Fittingly, Madeleine George’s The Curious Case of the Watson Intelligence—a play that features the moment of the invention of the telephone as a kind of refrain, as well as other inventions ranging from the Victorian-era Merrick Greaseless Piston to triumphs in modern computer science—works like a vast, intricately constructed, precision-engineered piece of machinery, elegant and eerily beautiful, if sometimes a little chilly in its precision.
It’s a very fine piece of craft (part of what’s been thus far a terrific season for complex, brainy writing at Playwrights Horizons), elegantly directed by Leigh Silverman, and rooted in an elaborate riff on three science-related historical figures who share the name Watson: Thomas Watson, amanuensis to Alexander Graham Bell, and recipient of the first message ever delivered telephonically; Dr. John Watson, sidekick to famous fictional rationalist Sherlock Holmes; and IBM’s supercomputer Watson, which successfully defeated, in 2011, the most successful human Jeopardy champions from the program’s history.
The play is set in the week that IBM’s Watson competes, and in that present-day story, it adds two more iterations of Watson: a humanoid AI companion designed by Eliza Merrick, a former IBM scientist now running a startup, and Josh Watson, an IT repairman who becomes a sort of hapless amateur private investigator and eventually Eliza’s boyfriend—as well as being an uncanny mirror of his nonhuman counterpart (the opposite of an avatar, as the robot version comes to seem the original, and the human the copy). The three overlapping stories mirror and mesh with one another, shuttling snippets of dialogue, talismanic objects, and character traits—as well as actors, all of whom appear in all three narrative strands as their own analogous characters—from one to the other.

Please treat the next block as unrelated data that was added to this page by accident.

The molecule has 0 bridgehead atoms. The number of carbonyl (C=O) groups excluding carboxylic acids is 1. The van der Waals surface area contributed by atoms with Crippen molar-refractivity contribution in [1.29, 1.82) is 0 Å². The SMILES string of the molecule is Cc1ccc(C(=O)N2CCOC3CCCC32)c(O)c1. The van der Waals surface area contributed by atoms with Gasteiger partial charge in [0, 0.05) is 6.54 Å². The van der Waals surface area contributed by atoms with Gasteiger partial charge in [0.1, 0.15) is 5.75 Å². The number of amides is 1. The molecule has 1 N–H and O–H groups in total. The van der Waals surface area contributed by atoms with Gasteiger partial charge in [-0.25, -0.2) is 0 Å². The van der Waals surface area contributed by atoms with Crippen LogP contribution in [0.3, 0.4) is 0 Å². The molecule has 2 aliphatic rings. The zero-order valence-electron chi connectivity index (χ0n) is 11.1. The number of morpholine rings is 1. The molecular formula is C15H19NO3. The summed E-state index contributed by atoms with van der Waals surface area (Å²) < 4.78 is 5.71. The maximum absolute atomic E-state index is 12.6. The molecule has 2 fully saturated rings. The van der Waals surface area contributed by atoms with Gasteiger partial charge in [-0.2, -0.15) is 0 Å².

To go with the triangle of stories, we also have a love triangle, played out in the piece’s main, modern-day story among Eliza (whose attachment to her created Watson is her strongest relationship), Josh, and Eliza’s ex-husband, Frank, a libertarian candidate for local office and a first-rate blowhard; in setting Josh to stalk Eliza (whom he believes to be plotting against him), he introduces them. And, in a warped mirror, a Victorian version appears among Dr. Watson, a would-be client of Sherlock Holmes’s (Eliza), and her inventor husband, whose controlling tendencies lead to even creepier behavior than the modern Frank’s. (An Eliza figure is put into juxtaposition, in the third thread, with Bell’s Watson as a radio producer, but that feels a bit like symmetry for its own sake.)
Both Franks are petty tyrants, with urges for control over others that quickly turn sinister; both Elizas are distant, withholding emotionally and then frustrated by their inability to connect. And, at different points, both a Frank and an Eliza turn to simulacra, to the possibility of creating one’s ideal partner—a decision that seems completely rational until reflected in someone else’s eyes.
While the array of characters played by each actor share similar traits, I found each actor strikingly more effective in one of their three roles. For Amanda Quaid, who seemed a little constrained in Victorian propriety, the modern Eliza was the more successful. But David Costabile seemed to thrive in that more formal, measured diction; his Frank Merrick, Victorian inventor, was deeply unsettling where his modern one sometimes seemed merely petulant. And John Ellison Conlee was most engaging as the AI Watson, walking the uncanny line between man and machine with sly humor and polished reserve.
Even while the play’s marvelous construction is admirable, at times the complexity of its architecture seemed to interrupt the integrity and emotional arc of each of the individual stories. There’s something curiously unemotional about the whole thing; even as it’s about the dysfunction and failure of deeply passionate human relationships (in an interview, George calls it a “breakup play”), it sometimes seems too focused on letting its characters analyze the mechanics of their own relationships rather than live them.
It’s of course true that these are people who have stronger relationships with machines than with other humans, people whose default mode is sometimes to treat others like machines; those analytical tendencies are baked into the play, but that can feel a little distancing. The piece ultimately appeals more to the brain than the heart—but, given its themes, that’s as much a feature as a bug.